International Produce Training

Pumpkins- Moldy Stems

A QC Inspector recently found mold affecting their pumpkin stems, when arriving into their DC.  Upon checking the U.S. Grade Standards for Winter Squash and Pumpkins, and the USDA’s Inspection Instructions I was not able to find any reference to moldy pumpkin stems.


For pumpkins only,  soft rot or soft mushy type decay affecting the shell of a pumpkin is scored against the decay tolerance of 2%, but if the soft rot or soft mushy type of decay is found affecting the stem then it is scored as a defect, but against the total defect tolerance of 10%.  Soft rot is scored as a free from defect, whether it affects the shell or only the stem.

So, can mold be scored as a defect?  Yes, but mold is not a free from defect.  In order to be scored as a defect it must materially affect the appearance of the pumpkin.  If you find the mold to be obvious enough, the pumpkin is scored as a defect, against the total defect tolerance of 10% (not the 2% tolerance for soft rot).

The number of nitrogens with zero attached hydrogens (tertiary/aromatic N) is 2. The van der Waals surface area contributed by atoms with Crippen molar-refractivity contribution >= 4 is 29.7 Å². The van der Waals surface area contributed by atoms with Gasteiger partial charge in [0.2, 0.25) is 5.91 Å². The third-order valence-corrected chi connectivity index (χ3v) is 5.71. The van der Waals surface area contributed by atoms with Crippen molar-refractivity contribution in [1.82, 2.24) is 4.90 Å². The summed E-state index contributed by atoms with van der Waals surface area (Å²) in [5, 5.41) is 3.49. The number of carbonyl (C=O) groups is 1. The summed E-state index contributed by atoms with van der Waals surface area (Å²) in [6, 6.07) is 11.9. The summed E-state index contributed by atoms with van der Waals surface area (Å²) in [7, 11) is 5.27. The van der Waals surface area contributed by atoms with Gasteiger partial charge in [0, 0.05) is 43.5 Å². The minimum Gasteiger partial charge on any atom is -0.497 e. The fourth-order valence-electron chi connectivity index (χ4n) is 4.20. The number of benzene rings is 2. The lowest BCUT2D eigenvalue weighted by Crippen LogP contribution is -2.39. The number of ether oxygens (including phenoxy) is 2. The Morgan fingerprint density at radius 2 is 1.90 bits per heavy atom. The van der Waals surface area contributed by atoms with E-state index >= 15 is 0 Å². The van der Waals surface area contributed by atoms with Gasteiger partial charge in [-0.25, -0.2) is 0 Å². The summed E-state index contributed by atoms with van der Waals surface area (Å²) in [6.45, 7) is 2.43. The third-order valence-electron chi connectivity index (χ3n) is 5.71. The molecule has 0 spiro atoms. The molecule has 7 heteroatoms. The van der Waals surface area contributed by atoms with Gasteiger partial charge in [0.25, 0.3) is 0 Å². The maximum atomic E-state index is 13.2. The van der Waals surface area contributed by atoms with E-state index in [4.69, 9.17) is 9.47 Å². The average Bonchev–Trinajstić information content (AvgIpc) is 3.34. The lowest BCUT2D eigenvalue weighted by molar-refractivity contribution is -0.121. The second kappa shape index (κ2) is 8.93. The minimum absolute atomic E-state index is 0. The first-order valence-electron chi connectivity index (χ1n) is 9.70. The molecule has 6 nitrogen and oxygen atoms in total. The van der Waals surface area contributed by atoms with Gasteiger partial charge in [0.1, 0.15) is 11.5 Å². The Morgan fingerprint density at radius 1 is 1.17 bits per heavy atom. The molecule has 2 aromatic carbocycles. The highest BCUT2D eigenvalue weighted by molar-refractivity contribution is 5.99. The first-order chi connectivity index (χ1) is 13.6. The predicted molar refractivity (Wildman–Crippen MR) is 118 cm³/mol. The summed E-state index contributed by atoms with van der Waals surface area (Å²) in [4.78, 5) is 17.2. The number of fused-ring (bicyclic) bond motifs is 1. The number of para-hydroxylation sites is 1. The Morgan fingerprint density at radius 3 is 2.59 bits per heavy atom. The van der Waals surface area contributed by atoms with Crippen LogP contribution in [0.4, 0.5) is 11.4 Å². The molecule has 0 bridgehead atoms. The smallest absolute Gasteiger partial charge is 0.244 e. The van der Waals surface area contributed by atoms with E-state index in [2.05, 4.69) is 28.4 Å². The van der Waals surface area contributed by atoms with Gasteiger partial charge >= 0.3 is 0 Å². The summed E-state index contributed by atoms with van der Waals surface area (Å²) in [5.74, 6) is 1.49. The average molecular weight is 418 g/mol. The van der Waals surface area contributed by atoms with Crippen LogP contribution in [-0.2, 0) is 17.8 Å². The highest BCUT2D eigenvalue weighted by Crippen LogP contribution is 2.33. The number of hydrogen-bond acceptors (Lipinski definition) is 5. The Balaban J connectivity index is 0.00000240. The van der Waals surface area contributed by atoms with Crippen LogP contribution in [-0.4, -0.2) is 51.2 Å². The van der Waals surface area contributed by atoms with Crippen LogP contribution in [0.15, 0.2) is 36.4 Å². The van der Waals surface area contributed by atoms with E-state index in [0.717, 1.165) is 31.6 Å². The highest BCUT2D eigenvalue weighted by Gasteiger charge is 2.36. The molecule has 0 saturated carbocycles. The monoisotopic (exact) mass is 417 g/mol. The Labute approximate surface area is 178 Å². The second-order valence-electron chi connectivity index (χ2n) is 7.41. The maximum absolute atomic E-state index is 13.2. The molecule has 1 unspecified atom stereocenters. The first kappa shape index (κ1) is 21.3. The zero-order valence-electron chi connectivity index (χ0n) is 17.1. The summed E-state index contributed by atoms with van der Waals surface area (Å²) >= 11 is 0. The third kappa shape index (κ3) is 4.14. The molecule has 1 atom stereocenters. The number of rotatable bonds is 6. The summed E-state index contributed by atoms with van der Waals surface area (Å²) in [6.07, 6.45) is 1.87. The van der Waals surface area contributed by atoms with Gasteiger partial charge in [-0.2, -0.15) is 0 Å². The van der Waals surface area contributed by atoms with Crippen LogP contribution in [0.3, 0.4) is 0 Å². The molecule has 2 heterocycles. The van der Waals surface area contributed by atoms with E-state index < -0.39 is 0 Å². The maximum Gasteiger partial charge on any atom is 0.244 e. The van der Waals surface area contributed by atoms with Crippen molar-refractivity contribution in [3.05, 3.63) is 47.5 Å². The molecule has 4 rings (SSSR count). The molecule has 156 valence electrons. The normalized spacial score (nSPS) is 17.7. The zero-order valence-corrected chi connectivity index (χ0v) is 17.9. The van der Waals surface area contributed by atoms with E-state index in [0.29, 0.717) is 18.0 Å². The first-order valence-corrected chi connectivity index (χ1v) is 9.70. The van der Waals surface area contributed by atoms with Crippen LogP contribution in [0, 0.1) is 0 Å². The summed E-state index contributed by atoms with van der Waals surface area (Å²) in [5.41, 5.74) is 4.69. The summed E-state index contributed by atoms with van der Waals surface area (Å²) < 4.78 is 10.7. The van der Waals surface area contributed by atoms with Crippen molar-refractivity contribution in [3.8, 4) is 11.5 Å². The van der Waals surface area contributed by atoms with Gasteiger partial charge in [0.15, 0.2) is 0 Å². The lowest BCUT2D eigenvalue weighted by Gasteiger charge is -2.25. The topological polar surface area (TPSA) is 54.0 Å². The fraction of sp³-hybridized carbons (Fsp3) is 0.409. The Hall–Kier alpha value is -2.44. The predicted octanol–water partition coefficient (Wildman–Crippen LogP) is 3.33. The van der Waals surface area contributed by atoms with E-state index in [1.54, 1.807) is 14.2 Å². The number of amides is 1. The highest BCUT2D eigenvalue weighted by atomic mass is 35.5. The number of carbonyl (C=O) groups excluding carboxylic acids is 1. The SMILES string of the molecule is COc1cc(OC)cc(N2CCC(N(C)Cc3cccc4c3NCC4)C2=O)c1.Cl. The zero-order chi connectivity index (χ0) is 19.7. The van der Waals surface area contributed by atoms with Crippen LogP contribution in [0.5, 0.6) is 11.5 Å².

Looking at this pumpkin above, do you think the mold materially affects the appearance of the pumpkin?  If you answered “Yes” then you are correct.  There is enough mold affecting the stem for this pumpkin to be scored as a defect.


One Comment on “Pumpkins- Moldy Stems”

barb Says:

So, if there is mold on stems of butternut or acorn squash, then it is not scored against the grade? OR it is scored ONLY if ‘Excessive’ and detracts from the appearance? Thank you.

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